Basic sentence order
In its most basic form, Chinese word order is very similar to English word order. These similarities definitely have their limits, though; don't expect the two languages' word orders to stay consistent much beyond the very basic sentence orders outlined below.
A simple predicate can be just a verb. The most basic word order in Chinese is:
Subj. + Verb
You can form very simple sentences with just two words.
|你||来。||You come here!|
|谁||要 学？||Who wants to study?|
|谁||想 玩？||Who wants to play?|
A slightly longer predicate might be a verb with an object. A sentence with both a verb and an object is formed with this structure:
Subj. + Verb + Obj.
This is the same as in English, and is commonly referred to as SVO word order. You can express a huge variety of things with this simple structure.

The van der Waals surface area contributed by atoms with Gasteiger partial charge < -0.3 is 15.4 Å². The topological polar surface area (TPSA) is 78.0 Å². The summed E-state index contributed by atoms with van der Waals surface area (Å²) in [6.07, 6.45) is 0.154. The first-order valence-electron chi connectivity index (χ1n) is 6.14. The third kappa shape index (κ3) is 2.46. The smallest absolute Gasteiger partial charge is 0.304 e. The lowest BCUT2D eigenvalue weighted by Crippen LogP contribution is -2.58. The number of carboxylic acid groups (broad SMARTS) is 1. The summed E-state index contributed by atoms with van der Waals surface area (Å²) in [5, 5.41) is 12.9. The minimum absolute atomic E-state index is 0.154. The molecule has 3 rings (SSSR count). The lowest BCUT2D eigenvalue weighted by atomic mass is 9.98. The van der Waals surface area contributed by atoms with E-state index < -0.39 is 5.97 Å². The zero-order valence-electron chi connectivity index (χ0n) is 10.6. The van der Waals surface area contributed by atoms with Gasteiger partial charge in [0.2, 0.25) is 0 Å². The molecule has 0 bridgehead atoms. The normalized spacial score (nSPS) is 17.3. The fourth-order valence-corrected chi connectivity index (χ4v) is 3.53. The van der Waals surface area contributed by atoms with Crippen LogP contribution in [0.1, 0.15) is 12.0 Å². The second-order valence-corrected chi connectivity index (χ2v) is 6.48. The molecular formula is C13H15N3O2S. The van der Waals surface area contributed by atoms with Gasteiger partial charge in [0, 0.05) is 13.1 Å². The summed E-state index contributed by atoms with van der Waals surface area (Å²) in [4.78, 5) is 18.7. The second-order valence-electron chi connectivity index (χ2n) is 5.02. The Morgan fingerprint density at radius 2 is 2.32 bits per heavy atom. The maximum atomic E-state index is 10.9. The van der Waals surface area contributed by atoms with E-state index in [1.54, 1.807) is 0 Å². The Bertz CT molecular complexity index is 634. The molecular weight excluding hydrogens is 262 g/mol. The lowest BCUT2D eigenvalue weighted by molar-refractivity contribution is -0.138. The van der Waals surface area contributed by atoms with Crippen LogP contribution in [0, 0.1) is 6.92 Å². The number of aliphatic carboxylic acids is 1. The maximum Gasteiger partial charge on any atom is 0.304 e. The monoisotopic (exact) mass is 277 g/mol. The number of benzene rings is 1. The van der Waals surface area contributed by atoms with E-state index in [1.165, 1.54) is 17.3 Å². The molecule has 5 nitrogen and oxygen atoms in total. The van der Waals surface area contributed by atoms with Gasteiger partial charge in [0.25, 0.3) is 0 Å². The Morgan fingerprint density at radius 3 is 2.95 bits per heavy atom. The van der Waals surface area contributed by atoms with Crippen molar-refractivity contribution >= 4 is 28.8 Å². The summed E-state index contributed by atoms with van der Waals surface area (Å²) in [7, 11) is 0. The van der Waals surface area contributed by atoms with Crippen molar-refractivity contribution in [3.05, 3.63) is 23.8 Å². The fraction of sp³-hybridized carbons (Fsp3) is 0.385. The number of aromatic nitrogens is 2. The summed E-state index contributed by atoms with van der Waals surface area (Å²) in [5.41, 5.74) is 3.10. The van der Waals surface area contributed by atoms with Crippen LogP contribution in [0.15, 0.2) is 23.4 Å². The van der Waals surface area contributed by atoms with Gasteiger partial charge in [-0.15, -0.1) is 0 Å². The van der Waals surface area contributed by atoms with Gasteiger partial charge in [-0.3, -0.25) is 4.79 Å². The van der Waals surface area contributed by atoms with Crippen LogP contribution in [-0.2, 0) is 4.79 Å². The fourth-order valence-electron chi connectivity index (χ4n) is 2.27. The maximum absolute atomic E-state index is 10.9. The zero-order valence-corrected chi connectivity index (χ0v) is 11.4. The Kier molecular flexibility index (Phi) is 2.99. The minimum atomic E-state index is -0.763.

|他们||吃||肉。||They eat meat.|
|你||喝||茶 吗？||Do you drink tea?|
|我||去||学校。||I go to school.|
|他||说||中文。||He speaks Chinese.|
|你||喜欢||孩子 吗？||Do you like kids?|
|我们||要 买||电脑。||We want to buy a computer.|
|你们||想 吃||中国 菜 吗？||Do you want to eat Chinese food?|
|我||爱||你 和 爸爸。||I love you and dad.|
|他们||要 做||什么？||What do they want to do?|
|你||想 去||什么 地方？||What place do you want to go to?|
When Things Get Tricky
Despite the convenient word order similarities highlighted above, things start to break down as soon as you start adding in such simple sentence elements as the "also" adverb 也 (yě), a time word, or a location where something happened.
Don't worry; the more complicated Chinese structures aren't hard, they're just different! (If Chinese word order were really the same as English word order, that would be just a little too convenient, wouldn't it?)
- Word order (a more in depth article)
- Time words and word order
- Topic-comment sentences
- Simple "noun + adjective" sentences
- Indicating location with "zai" before verbs
- Expressing location with "zai...shang/xia/li"